20. Tom says:

    Nice try. But the reality is that Bill Clinton re-wrote the CRA and created this mess while the Democrats in Congress received huge political contributions, particularly Chris Dodd and Barney Frank. What are you smoking? Where are the calls are investigations now?

  21. Chris D. says:

    Sheesh! What a party pooper. I’m a Republican with a tenuous hold on the suburban middle class lifestyle who’s been blaming everything on minorities for years now. I know I’ve used it promiscuously in the past, but I really need this one. If I can’t convince all my neighbors that minorities and Clinton are to blame, how am I supposed to get them to begrudgingly go along with all of this government intervention to backstop my home value?

  22. Ironman says:

    BR,

    If it helps underscore your point, here’s a tool that you can use to find the probability that someone with a given FICO credit score will be 90 or more days delinquent on making their loan payments (of any type, not just mortgages.)

    The chart included with the tool shows how the FICO scores needed to obtain a conventional mortgage that were progressively lowered by Fannie Mae and Freddie Mac sharply increased the probability of delinquent payments.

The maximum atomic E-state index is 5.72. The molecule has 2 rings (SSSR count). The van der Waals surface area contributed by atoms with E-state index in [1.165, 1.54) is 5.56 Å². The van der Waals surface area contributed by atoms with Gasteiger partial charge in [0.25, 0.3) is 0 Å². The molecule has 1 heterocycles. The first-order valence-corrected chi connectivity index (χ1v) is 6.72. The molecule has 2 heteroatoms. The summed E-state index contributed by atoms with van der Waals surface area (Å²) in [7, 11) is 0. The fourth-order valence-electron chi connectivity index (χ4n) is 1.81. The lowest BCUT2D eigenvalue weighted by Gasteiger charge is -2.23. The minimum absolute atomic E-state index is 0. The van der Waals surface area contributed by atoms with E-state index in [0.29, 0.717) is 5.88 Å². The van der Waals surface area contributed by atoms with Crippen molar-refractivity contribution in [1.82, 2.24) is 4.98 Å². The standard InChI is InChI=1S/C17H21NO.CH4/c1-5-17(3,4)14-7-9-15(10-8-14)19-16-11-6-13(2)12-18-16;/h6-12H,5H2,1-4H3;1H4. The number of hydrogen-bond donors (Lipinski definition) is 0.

23. larrybob says:

    thank you, BR, for your efforts in pushing back on this meme. Liars or idiots, that’s what they are.

  24. Rob G says:

    good grief – who strengthened CRA? Clinton and Reno…

  25. Robert says:

    Who were the loan originators turning the loan over to and why?

  26. RW says:

    “low functioning moron” … niiice. I’m gonna start using that one.

    In today’s announced Bailout 3.0, has anyone figured out what this bailout means to banks that are on the brink of insolvency? Is it going to keep them afloat, or are we going to be able to put these poorly run banks out of business? I think a serious purge needs to take place and I’m concerned the BO 3.0 is going to prop up the weak members of the herd.